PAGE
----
I realised it was not. I changed my ways, controlled my anger and several times put myself down to make things work. I was wrong at numerous occasions they said, and I did try to rectify my mistakes. But I guess they never wanted me to correct myself. They just needed a reason to get rid of me.
After a lot of deliberations, confusions, discussions and arguments, I finally decided to move on. I decided I won’t let anyone attack my self-respect and get away with it so conveniently. I decided I will no longer satisfy his ego and pride at the cost of my self-esteem.
This was a big blow to my family, we were never in such a situation earlier. In a marriage, couples are supposed to tolerate and endure and of course, compromise as much as we can. We could not just walk out of it like this. So, they tried to hush up the situation as much as they could. I was devastated, but I soon realised that this was the time to pursue my long forgotten dream. It was finally time for me to find my calling as a dancer.
You face struggles in every phase of your life. Naturally, I was not spared. I had only passed the first obstacle of the long race that I had decided to win. I had a hard time convincing my family to let me move to Mumbai to pursue my dreams. They were quite reluctant, but eventually, they agreed.
I faced a bout of asthma for the first time since my childhood. I got an attack every time I cried over what had happened to me. I never knew I could cry so much. But those tears made me stronger, more determined to forge ahead and fulfil my dream.
Few months went by in trying to manage myself in this huge city. To come out of depression and to finally get comfortable in my own skin. Which I was never was. I became a new person every day.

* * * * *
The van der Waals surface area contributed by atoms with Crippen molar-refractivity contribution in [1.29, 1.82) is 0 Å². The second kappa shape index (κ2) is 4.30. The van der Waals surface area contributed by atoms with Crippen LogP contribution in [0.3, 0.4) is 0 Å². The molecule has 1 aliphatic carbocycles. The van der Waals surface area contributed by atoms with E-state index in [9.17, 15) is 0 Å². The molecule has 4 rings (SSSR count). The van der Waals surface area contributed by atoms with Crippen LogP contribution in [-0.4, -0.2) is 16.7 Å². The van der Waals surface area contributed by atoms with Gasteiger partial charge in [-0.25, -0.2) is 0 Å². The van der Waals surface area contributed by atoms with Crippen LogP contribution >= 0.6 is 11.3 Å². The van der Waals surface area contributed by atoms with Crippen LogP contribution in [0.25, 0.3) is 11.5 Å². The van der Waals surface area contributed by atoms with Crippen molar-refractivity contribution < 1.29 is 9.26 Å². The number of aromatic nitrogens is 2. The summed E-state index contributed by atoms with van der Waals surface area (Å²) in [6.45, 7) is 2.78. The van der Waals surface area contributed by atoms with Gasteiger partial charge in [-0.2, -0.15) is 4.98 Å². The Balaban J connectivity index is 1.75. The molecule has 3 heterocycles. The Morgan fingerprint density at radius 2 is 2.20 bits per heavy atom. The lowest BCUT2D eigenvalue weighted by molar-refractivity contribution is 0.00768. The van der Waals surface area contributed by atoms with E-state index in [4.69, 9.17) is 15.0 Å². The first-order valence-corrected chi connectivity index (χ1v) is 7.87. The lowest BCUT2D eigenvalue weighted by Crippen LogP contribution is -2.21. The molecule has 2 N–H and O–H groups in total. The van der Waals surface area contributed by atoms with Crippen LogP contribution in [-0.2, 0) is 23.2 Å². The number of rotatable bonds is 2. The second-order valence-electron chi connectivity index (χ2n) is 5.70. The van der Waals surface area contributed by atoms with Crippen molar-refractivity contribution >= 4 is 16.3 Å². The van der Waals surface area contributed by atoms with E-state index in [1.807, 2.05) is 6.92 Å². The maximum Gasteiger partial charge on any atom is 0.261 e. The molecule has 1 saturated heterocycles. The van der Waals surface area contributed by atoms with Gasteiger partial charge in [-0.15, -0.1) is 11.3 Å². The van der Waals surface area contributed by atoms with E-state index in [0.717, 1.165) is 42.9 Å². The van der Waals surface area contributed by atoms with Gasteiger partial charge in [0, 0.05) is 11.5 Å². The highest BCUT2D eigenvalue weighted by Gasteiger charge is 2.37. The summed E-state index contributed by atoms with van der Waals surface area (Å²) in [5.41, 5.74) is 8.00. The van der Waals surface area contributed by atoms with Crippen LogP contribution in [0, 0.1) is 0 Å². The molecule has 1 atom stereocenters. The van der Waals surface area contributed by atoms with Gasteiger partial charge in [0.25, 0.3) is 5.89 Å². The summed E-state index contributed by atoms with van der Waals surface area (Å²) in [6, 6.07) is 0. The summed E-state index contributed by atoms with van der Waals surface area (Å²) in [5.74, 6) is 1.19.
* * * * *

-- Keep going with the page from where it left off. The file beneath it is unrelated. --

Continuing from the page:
Eventually, I picked up the broken pieces and tried to start life afresh. Now, I could stay out till late at night enjoying the breeze on the sea front. Or I could travel alone to another corner of the city. I could stay awake, and binge watch my favourite web series. I could do all those things which I thought was not ‘right’. I learnt the new definition of being right and wrong.
I could buy things for myself, without thinking if my in-laws would like or not. I could eat an ice-cream even if it made me fat. I realised that now I could LIVE. No permission needed and no confinement imposed. No walls and no handcuffs, I could fly like a free bird.
My marriage taught me many life lessons, and it gave me the freedom I always wished for.
Author’s note: This is the story of Laxmi, who is currently working as a choreographer for a TV show by Bajali Telefilms, which is to be aired soon. I met her during a train ride and realized that this is the story of empowerment the world needs to know. She demanded her rights and emerging out of darkness; she is now living a life she never dreamt she could.
She is empowered, not victimised, or oppressed. Living alone has some disadvantages, but Laxmi is living her dreams in the best way possible.